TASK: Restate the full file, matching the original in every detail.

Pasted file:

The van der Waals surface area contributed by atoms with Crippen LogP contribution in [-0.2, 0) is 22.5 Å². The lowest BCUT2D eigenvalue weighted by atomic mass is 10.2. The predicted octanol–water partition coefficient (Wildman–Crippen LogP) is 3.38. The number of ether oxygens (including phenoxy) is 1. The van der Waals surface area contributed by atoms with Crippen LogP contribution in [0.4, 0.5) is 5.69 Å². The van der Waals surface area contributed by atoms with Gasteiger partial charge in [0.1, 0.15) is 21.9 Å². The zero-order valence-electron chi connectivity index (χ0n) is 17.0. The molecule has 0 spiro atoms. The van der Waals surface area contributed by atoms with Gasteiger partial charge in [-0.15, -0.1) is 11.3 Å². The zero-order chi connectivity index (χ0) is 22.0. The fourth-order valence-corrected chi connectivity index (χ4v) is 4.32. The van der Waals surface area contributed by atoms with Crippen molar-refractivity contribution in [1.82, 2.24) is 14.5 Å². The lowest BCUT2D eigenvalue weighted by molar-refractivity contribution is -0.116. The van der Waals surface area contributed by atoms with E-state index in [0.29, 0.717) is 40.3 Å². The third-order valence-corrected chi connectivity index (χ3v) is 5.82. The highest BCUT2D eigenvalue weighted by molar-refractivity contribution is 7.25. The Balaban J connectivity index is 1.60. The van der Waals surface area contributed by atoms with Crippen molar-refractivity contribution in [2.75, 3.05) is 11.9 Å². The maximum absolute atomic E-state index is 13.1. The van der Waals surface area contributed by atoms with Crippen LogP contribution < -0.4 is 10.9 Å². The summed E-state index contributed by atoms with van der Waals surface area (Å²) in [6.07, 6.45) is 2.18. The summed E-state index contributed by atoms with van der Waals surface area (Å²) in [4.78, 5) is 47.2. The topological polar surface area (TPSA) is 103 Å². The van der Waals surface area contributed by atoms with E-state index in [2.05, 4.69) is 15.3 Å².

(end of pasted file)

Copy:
The van der Waals surface area contributed by atoms with Crippen LogP contribution in [-0.2, 0) is 22.5 Å². The lowest BCUT2D eigenvalue weighted by atomic mass is 10.2. The predicted octanol–water partition coefficient (Wildman–Crippen LogP) is 3.38. The number of ether oxygens (including phenoxy) is 1. The van der Waals surface area contributed by atoms with Crippen LogP contribution in [0.4, 0.5) is 5.69 Å². The van der Waals surface area contributed by atoms with Gasteiger partial charge in [0.1, 0.15) is 21.9 Å². The zero-order valence-electron chi connectivity index (χ0n) is 17.0. The molecule has 0 spiro atoms. The van der Waals surface area contributed by atoms with Gasteiger partial charge in [-0.15, -0.1) is 11.3 Å². The zero-order chi connectivity index (χ0) is 22.0. The fourth-order valence-corrected chi connectivity index (χ4v) is 4.32. The van der Waals surface area contributed by atoms with Crippen molar-refractivity contribution in [1.82, 2.24) is 14.5 Å². The lowest BCUT2D eigenvalue weighted by molar-refractivity contribution is -0.116. The van der Waals surface area contributed by atoms with E-state index in [0.29, 0.717) is 40.3 Å². The third-order valence-corrected chi connectivity index (χ3v) is 5.82. The highest BCUT2D eigenvalue weighted by molar-refractivity contribution is 7.25. The Balaban J connectivity index is 1.60. The van der Waals surface area contributed by atoms with Crippen molar-refractivity contribution in [2.75, 3.05) is 11.9 Å². The maximum absolute atomic E-state index is 13.1. The van der Waals surface area contributed by atoms with Crippen LogP contribution < -0.4 is 10.9 Å². The summed E-state index contributed by atoms with van der Waals surface area (Å²) in [6.07, 6.45) is 2.18. The summed E-state index contributed by atoms with van der Waals surface area (Å²) in [4.78, 5) is 47.2. The topological polar surface area (TPSA) is 103 Å². The van der Waals surface area contributed by atoms with E-state index in [2.05, 4.69) is 15.3 Å².